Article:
Grain gain:Time to make a healthy switch


Fluffy, moist and healthy too! Sounds like the cake of your dreams? With plenty of alternate flours to choose from, guilt-free cakes have become a reality now. And even pizzas and breads can make for healthy indulgence.

Ditching unhealthy flours, one can now take a pick from a variety of alternate flour options such as quinoa, ragi, amaranth and jowar that have become mainstream in the culinary world today.

As keeping healthy and fit becomes one of the prime concerns in a Covid-inflicted word, food lovers are making well thought of healthy choices. And chefs are making sure there are enough options on the menu to meet their needs, while whipping up the best of the flavours.

“Breakfast being the first and most important meal of the day, we offer healthy South Indian delicacies like Dosa and Idli made of a mix of healthy grains or ragi. We also have healthier option in burgers where the bun is made of flours such as rye and ragi,” says chef Vivek Rana, The Claridges, New Delhi.

And there are cakes made of quinoa, pizza base made of ragi or jowar, cookies made of amaranth and breads made of sorghum. “These flours are rich in antioxidants, calcium, fiber, iron, magnesium, phosphorus, potassium, and vitamins B and E. They are easier to cook and lighter on the stomach. They are convenient to grow in regions where water for irrigation is not ample as these crops need less water, so availability is never a problem,” says chef Rakesh Sethi.

A number of bakeries have put cakes and breads made of alternative flour on their menu.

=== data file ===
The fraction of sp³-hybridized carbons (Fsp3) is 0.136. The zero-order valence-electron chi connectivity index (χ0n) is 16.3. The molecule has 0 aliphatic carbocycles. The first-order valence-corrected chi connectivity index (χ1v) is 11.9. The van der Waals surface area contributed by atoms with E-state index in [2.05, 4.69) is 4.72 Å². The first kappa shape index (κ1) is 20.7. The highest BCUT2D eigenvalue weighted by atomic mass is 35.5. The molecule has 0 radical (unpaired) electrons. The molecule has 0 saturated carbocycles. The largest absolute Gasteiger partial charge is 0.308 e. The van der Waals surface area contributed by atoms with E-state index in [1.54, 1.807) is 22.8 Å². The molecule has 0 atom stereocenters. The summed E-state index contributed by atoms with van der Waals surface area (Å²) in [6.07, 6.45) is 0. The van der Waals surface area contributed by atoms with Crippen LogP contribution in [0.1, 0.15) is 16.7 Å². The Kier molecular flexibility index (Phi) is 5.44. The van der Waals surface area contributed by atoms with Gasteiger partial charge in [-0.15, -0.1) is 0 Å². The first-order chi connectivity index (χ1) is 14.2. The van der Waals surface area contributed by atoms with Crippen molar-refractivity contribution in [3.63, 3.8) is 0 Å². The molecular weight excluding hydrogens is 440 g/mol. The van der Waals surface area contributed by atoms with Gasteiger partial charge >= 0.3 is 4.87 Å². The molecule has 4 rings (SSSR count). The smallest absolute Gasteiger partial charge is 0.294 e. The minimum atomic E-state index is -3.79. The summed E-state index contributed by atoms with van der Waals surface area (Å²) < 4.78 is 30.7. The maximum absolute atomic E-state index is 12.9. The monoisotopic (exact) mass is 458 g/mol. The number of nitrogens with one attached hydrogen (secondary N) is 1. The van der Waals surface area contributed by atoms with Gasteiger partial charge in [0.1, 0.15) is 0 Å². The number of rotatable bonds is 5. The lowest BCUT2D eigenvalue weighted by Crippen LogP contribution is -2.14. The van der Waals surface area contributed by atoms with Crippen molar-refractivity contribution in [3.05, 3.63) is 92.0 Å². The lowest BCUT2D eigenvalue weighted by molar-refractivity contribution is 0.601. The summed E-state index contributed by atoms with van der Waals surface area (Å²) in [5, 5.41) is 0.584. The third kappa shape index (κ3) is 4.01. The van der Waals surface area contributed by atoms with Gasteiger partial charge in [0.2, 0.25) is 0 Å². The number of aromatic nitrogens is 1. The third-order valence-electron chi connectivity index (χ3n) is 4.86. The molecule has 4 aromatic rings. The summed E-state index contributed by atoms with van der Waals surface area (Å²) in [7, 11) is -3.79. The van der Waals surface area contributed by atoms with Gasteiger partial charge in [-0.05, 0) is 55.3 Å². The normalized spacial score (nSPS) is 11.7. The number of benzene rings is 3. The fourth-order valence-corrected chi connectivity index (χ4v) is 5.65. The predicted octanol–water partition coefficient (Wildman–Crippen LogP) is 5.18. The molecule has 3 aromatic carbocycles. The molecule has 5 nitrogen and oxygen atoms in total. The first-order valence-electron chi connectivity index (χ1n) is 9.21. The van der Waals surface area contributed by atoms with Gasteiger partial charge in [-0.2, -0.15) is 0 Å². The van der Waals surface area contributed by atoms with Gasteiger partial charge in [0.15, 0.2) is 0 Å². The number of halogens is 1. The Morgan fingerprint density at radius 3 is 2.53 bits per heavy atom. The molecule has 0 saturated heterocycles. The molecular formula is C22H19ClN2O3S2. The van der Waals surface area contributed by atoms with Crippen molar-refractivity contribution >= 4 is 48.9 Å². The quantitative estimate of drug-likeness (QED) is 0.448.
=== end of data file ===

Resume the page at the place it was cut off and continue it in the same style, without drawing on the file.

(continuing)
“We use mixtures of maize, sesame seeds, sunflower seeds, quinoa and linseed. A growing number of customers now ask for items made of healthier flours instead of refined flour or wheat flour,” says restaurateur Kazem Samandari.

The process of creating that wonderful quinoa cake or bread made of a mix of healthy grains is not easy.

Some may take months to perfect. “It took me 10 months to perfect a bread that is gluten free, sugar free, made without using any gums or starch,” says Kanupriya Khanna, nutritionist and dietitian.

Chef Prem K Pogakula, The Imperial New Delhi says, “Getting close to the classic recipes with alternate flour needs a lot of research and trial runs of the recipes. Due to the texture and flavour differences of alternate flour and all-purpose flour, it is never easy to completely swap these. However, using two different whole-grain flours works well. This way, we achieve results that are closer to the original recipes.”

So, next time you crave for a flavourful cake, you can happily make a healthy choice. Have your cake and eat it, too!

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